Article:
Then on Altweiberfastnacht – March 3rd this year – the Altweiber… the old women of the town, in hideous fancy dress, will storm the town hall led by the Hoppeditz, evict and emasculate the mayor and install their Karneval Prinz in power for the duration of Karneval. Hoppeditz and the Prinz will give a speech from the balcony of the town hall to the Alterweiber and other fools in the square below. Then everyone will get enormously drunk for five days.

Antennedüsseldorf via flickr

The Hoppeditz arrives to oust the mayor

by antenneduesseldorf via Flickr

Hoppeditz Erwachen - meet the new mayor!

by antennedüsseldorf via flickr

Düsseldorfers who at other times of the year are pretty sensible

Karneval’s highpoint is Rosenmontag, when there is a huge Karneval procession through the streets with elaborate floats, often with witty political messages.

Did I mention the drinking?

 

For more about German Karneval traditions, see my post over at Birds on the Blog:

John F. Kennedy, doughnuts and some very messy Germans

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Things I’m looking forward to in Germany in 2011

2011 promises to be a fun year in Germany.

For a start, Düsseldorf will be playing host to the Eurovision song contest in May. Although the tickets for the main event sold out almost instantly, a whole programme of events is scheduled around the competition and there will be the beloved “public viewing” areas where those who couldn’t get tickets can watch together from the comfort of the biergarten. Those of us who dare to wear our country’s colours can expect a jocular ribbing from the locals when the inevitable “nul points” happens.

Düsseldorf 2011

Then in June and July there’s the FIFA Women’s World Cup finals.  Less of an all-encompassing national party than the men’s version in 2006, but nontheless a fabulous event with many matches in various parts of the country. And England will be there! Yay!

There’s still every chance of getting tickets to games, and of course the public viewing opportunities should be good too. Oooh! More beer! I wonder where I put my vuvuzela….

football

For the more highbrow, there are some fabulous art exhibitions coming up in 2011.  I’ve got my eye on the Jan Vermeer exhibition in Munich in which opens on 17. March at the Alte Pinakothek.  Should be a nice peaceful antedote to the excesses of Karneval the week before.

Before that though, there’s the Roy Lichtenstein exhibition at the Ludwiggalerie in Schloß Oberhausen which opens on January 23 and runs to May 1. Great stuff – Kerpow…BANG!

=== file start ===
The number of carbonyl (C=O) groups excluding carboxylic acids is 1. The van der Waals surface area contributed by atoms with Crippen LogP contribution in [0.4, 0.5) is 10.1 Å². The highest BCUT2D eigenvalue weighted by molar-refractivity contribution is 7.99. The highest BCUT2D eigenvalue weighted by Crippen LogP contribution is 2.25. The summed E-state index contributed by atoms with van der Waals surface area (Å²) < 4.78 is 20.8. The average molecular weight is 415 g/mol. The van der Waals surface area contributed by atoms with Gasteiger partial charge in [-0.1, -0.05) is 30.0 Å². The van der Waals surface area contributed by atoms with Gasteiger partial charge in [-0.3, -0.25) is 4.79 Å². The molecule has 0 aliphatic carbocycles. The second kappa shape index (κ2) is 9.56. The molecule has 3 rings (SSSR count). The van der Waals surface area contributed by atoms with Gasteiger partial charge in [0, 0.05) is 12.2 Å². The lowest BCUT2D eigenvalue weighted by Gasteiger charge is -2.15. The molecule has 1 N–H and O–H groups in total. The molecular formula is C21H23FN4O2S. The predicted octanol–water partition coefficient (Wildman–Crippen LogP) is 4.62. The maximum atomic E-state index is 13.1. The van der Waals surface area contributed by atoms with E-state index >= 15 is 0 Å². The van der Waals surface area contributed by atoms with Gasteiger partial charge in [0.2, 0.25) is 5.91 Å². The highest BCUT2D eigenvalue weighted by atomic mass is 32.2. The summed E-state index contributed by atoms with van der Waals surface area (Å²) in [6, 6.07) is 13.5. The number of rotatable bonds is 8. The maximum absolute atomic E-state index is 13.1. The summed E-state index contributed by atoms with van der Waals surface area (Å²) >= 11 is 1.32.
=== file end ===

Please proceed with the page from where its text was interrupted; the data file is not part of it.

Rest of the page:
The clear highlight of the year though is definitely going to be the Faces of the Renaissance exhibition at the Bode Museum in Berlin which starts on August 26 and runs to November 20. This is an event where the big museums of the world have got together to create a show of some of their most valuable Italian portraits.  Lippi, Botticelli, Ghirlandaio, Leonardo da Vinci will all be attending. And so will I, of course.
Anyone know of any other major events coming up this year?

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The same procedure as every year

It seems as though every New Year spent in Germany follows the same pattern. This year though, there was one major difference. Instead of writing about Dinner for One, Bleigiessen and fireworks here, I posted about it on Birds on the Blog, where I also have a column. You can catch up with my New Year’s Eve experiences there.

New Year in Germany

Other seasonal posts I have written there include:

A Small Christmas Miracle

German Stollen – The Cheat’s Version

Grogs, Nogs and Glühweins – The Best German Christmas Drinks

 

 

 

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So what do dachshunds do in this weather, huh?

I’ve been watching the cats struggling through the snow (and we have had plenty of new snow overnight), and I am yet again struck by the sheer impracticality of those Germans who choose to keep a dachshund as a pet.

Not too bad under the trees...

If you only have the odd inch or two of snow it’s not too bad.  For a cat that’s sort of ankle-deep. For a dachshund that’s already over the knees.

I'm getting ice in my armpits Mum!

But we’re talking serious snow here… well up to a cat’s shoulders. So what do dachshunds do? Tunnel through it?